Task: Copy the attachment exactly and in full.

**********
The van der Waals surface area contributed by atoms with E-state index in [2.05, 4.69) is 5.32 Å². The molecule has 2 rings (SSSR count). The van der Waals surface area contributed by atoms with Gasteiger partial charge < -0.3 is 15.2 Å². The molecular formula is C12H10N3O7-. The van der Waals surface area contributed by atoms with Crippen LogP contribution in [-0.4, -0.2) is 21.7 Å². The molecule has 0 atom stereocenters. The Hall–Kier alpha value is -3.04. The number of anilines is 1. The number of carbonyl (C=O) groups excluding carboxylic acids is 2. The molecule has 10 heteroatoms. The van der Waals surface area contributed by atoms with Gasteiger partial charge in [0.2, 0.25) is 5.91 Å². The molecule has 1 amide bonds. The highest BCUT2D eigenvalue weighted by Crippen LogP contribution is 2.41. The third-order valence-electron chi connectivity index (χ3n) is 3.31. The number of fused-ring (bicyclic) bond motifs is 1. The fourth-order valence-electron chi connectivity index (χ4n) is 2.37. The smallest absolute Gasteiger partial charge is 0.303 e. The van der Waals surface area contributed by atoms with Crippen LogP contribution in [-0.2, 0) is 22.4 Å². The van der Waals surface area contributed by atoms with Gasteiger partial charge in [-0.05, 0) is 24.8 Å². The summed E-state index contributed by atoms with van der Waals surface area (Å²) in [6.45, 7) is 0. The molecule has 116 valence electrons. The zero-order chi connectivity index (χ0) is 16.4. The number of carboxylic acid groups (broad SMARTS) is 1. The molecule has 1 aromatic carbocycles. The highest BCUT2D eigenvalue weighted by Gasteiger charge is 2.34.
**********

The van der Waals surface area contributed by atoms with E-state index in [2.05, 4.69) is 5.32 Å². The molecule has 2 rings (SSSR count). The van der Waals surface area contributed by atoms with Gasteiger partial charge < -0.3 is 15.2 Å². The molecular formula is C12H10N3O7-. The van der Waals surface area contributed by atoms with Crippen LogP contribution in [-0.4, -0.2) is 21.7 Å². The molecule has 0 atom stereocenters. The Hall–Kier alpha value is -3.04. The number of anilines is 1. The number of carbonyl (C=O) groups excluding carboxylic acids is 2. The molecule has 10 heteroatoms. The van der Waals surface area contributed by atoms with Gasteiger partial charge in [0.2, 0.25) is 5.91 Å². The molecule has 1 amide bonds. The highest BCUT2D eigenvalue weighted by Crippen LogP contribution is 2.41. The third-order valence-electron chi connectivity index (χ3n) is 3.31. The number of fused-ring (bicyclic) bond motifs is 1. The fourth-order valence-electron chi connectivity index (χ4n) is 2.37. The smallest absolute Gasteiger partial charge is 0.303 e. The van der Waals surface area contributed by atoms with Crippen LogP contribution in [-0.2, 0) is 22.4 Å². The van der Waals surface area contributed by atoms with Gasteiger partial charge in [-0.05, 0) is 24.8 Å². The summed E-state index contributed by atoms with van der Waals surface area (Å²) in [6.45, 7) is 0. The molecule has 116 valence electrons. The zero-order chi connectivity index (χ0) is 16.4. The number of carboxylic acid groups (broad SMARTS) is 1. The molecule has 1 aromatic carbocycles. The highest BCUT2D eigenvalue weighted by Gasteiger charge is 2.34.